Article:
If you delete your Google account, you’ll permanently lose access to any site that requires a Google account login, such as Gmail, Google Docs, Google Drive, and Google Photos. You’ll also lose any content you purchased through Google Play or YouTube and your saved bookmarks in Google Chrome. That said, you may continue to use any site that doesn’t require a login – like Google search, Google Maps, and YouTube.

Subject: FEMA shared 2.3 million disaster survivors’ personal information with contractor
Source: DHS I.G. via WPMT FOX43

Millions of hurricane and wildfire survivors are learning that they’re at “increased risk of identity theft and fraud” because the Federal Emergency Management Agency shared their banking and other private information.

The Department of Homeland Security inspector general said Friday that FEMA had unlawfully disclosed the private data of 2.3 million survivors with a federal contractor that was helping them find temporary housing.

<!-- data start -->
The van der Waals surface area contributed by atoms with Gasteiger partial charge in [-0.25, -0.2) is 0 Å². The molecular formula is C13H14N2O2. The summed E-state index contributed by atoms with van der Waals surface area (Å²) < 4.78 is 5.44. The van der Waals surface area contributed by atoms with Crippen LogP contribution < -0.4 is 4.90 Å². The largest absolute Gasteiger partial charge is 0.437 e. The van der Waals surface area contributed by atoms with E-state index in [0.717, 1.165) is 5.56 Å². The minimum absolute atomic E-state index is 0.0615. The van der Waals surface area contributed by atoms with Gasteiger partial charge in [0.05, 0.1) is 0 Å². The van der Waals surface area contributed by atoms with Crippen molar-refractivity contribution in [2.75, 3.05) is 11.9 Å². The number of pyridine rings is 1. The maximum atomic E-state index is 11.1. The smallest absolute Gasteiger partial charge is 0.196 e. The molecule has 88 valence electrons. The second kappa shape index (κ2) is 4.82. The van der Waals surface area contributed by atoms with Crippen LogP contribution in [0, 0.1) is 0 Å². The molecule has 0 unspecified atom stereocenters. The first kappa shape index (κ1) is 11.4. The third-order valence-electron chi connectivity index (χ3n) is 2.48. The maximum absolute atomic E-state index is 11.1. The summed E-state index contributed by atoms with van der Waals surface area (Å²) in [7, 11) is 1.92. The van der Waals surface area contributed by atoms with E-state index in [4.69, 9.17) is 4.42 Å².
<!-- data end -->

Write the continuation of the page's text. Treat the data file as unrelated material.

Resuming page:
The 2.3 million people include survivors of Hurricanes Harvey, Irma and Maria and the 2017 California wildfires.

NB other PR items for DHS I.G. (filterable, but not necessarily well curated):

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Subject: NSO Group CEO on “60 Minutes”: Hacking Lawyers, Reporters Is OK
Source: Gizmodo

The founder and CEO of NSO Group, the notorious Israeli hacking company with customers around the world, appeared on CBS’s 60 Minutes Sunday night to defend the use of his company’s tools in hacking and spying on lawyers, journalists, and minors when the country’s customers determine the ends justify the means.